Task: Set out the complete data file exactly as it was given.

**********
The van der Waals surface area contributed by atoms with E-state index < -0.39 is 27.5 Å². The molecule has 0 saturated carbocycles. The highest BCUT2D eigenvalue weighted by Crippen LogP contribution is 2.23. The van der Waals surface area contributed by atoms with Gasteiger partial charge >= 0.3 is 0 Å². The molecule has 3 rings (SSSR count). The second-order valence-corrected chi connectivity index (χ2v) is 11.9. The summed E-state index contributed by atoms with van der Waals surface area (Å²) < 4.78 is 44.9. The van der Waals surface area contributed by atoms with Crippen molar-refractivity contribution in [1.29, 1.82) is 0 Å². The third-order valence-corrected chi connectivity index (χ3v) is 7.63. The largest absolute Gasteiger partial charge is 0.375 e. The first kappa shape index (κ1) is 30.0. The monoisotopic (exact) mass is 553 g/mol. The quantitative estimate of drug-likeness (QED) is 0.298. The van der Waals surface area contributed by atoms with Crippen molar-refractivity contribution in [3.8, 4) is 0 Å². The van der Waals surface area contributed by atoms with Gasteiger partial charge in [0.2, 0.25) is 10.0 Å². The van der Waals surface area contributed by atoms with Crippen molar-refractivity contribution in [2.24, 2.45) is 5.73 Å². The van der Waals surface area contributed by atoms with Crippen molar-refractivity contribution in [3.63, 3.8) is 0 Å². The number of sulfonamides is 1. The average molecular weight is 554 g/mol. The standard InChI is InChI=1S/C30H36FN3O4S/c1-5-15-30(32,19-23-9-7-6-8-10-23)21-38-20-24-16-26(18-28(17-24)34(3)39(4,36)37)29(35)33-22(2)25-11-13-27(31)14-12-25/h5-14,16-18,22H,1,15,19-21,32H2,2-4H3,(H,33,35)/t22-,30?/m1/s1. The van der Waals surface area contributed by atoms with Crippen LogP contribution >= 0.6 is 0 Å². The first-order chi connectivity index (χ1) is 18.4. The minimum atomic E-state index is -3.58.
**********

The van der Waals surface area contributed by atoms with E-state index < -0.39 is 27.5 Å². The molecule has 0 saturated carbocycles. The highest BCUT2D eigenvalue weighted by Crippen LogP contribution is 2.23. The van der Waals surface area contributed by atoms with Gasteiger partial charge >= 0.3 is 0 Å². The molecule has 3 rings (SSSR count). The second-order valence-corrected chi connectivity index (χ2v) is 11.9. The summed E-state index contributed by atoms with van der Waals surface area (Å²) < 4.78 is 44.9. The van der Waals surface area contributed by atoms with Crippen molar-refractivity contribution in [1.29, 1.82) is 0 Å². The third-order valence-corrected chi connectivity index (χ3v) is 7.63. The largest absolute Gasteiger partial charge is 0.375 e. The first kappa shape index (κ1) is 30.0. The monoisotopic (exact) mass is 553 g/mol. The quantitative estimate of drug-likeness (QED) is 0.298. The van der Waals surface area contributed by atoms with Crippen molar-refractivity contribution in [3.8, 4) is 0 Å². The van der Waals surface area contributed by atoms with Gasteiger partial charge in [0.2, 0.25) is 10.0 Å². The van der Waals surface area contributed by atoms with Crippen molar-refractivity contribution in [2.24, 2.45) is 5.73 Å². The van der Waals surface area contributed by atoms with Crippen molar-refractivity contribution in [3.63, 3.8) is 0 Å². The number of sulfonamides is 1. The average molecular weight is 554 g/mol. The standard InChI is InChI=1S/C30H36FN3O4S/c1-5-15-30(32,19-23-9-7-6-8-10-23)21-38-20-24-16-26(18-28(17-24)34(3)39(4,36)37)29(35)33-22(2)25-11-13-27(31)14-12-25/h5-14,16-18,22H,1,15,19-21,32H2,2-4H3,(H,33,35)/t22-,30?/m1/s1. The van der Waals surface area contributed by atoms with Crippen LogP contribution >= 0.6 is 0 Å². The first-order chi connectivity index (χ1) is 18.4. The minimum atomic E-state index is -3.58.